The Crazy Mind: Interview With Artist Charlie Haydn Taylor

Artist: Charlie Haydn Taylor

A vibrant undertaking of some of society’s most pressing issues, the work of Charlie Haydn Taylor uses the intimacy of home interiors to discuss personal human dilemmas and broader issues ranging from government surveillance to the effect of mental health on individual behaviour.

A modernisation of the classic British pop art of the 1960s, Charlie utilises key themes from well-known artworks to relate to the central idea of each piece; from Damien Hirst’s spot paintings as a reference to pharmaceutical use, to Francis Bacon’s feature as a comment on the depicted figures struggles with their human condition.

“I’m happy that my work seems to be transcending time and space. I really just want to create time stamps, so that people notice the world we’re living in.” ~ Charlie Haydn Taylor

Read on to learn more…

I think a lot of it comes down to various issues that affect, or are beginning to affect, people from my generation — meaning that I am involved both directly or indirectly by them. For instance, we are now living in a time where mental health has become more prevalent in its affliction, whilst our methods of helping those with these issues have also become prevalent. It feels natural to talk about such a current subject while contrasting it against how we used to perceive such problems.

You Can Only Be So Happy, But You Could Be Dead” by Charlie Haydn Taylor, digital collage on aluminium, 2020

I believe that people — individuals — are what make up society, not groups. I’m just interested in exploring the issues affecting people. That could be misogyny, climate change, mental health. And then I like to look at how those same issues might have appeared in the past; how we all, as individuals, respond in our unique ways to such matters, which is, in itself, fascinating.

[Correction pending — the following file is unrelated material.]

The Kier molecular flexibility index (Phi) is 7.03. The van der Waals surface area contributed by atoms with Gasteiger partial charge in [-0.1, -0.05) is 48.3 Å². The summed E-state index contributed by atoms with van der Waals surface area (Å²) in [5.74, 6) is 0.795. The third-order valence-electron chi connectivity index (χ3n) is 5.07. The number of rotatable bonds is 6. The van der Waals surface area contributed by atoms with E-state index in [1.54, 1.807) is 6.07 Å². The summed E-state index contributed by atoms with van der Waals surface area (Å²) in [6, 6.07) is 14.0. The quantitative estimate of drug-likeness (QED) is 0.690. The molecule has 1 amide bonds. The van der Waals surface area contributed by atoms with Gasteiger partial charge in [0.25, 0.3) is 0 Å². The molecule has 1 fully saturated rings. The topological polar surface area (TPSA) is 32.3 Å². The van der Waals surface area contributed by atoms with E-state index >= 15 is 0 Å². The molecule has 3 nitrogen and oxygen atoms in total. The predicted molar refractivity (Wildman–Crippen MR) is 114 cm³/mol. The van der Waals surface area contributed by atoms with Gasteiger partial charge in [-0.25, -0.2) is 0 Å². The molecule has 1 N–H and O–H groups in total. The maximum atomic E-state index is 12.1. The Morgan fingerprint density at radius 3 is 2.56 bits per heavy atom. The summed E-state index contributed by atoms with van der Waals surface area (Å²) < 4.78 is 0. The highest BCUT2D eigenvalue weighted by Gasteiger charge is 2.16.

A surprising response I received recently was from a collector who had been through personal struggles with drug and alcohol use. He mentioned that my work resonated with him and felt as though he could relate to it on a deep level, as though he could almost replace the depicted figure in the work with his former self. You never know how people will respond, which is what I love about art. Someone else may have been through similar issues yet may not like my work as it reminds them negatively of those times, which is also understandable.

Narcissus” by Charlie Haydn Taylor, digital collage on aluminium, 2021

I don’t think the artist has to play any particular role in society. That’s the beauty of it. Some artists work extremely personally, with their art almost an extension of their subconscious, such as Tracey Emin. There are also artists like me who use art to hold a mirror up to society. Both are engaging, just in two completely different ways. I’ve never felt pressured to create work that sets me up with a specific role in society as I believe we all, as individuals, have different ideas to express, and these ideas may change as our lives go on.

Fool’s Paradise” by Charlie Haydn Taylor, digital collage on aluminium, 2020

Never create work that you think will sell. Never. It just never works, and you will quickly see that your art no longer resembles you as a person once you take a step back. Attempted commerciality is one way for artists to lose their voice altogether. Create work that interests you or feels as though you are true to yourself.

Originally published at



Get the Medium app

A button that says 'Download on the App Store', and if clicked it will lead you to the iOS App store
A button that says 'Get it on, Google Play', and if clicked it will lead you to the Google Play store
Addicted Art Gallery

Our aim at Addicted Art Gallery is to connect you to art in a friendly, posh-less, non-highbrow kind of way. Check out our portfolio at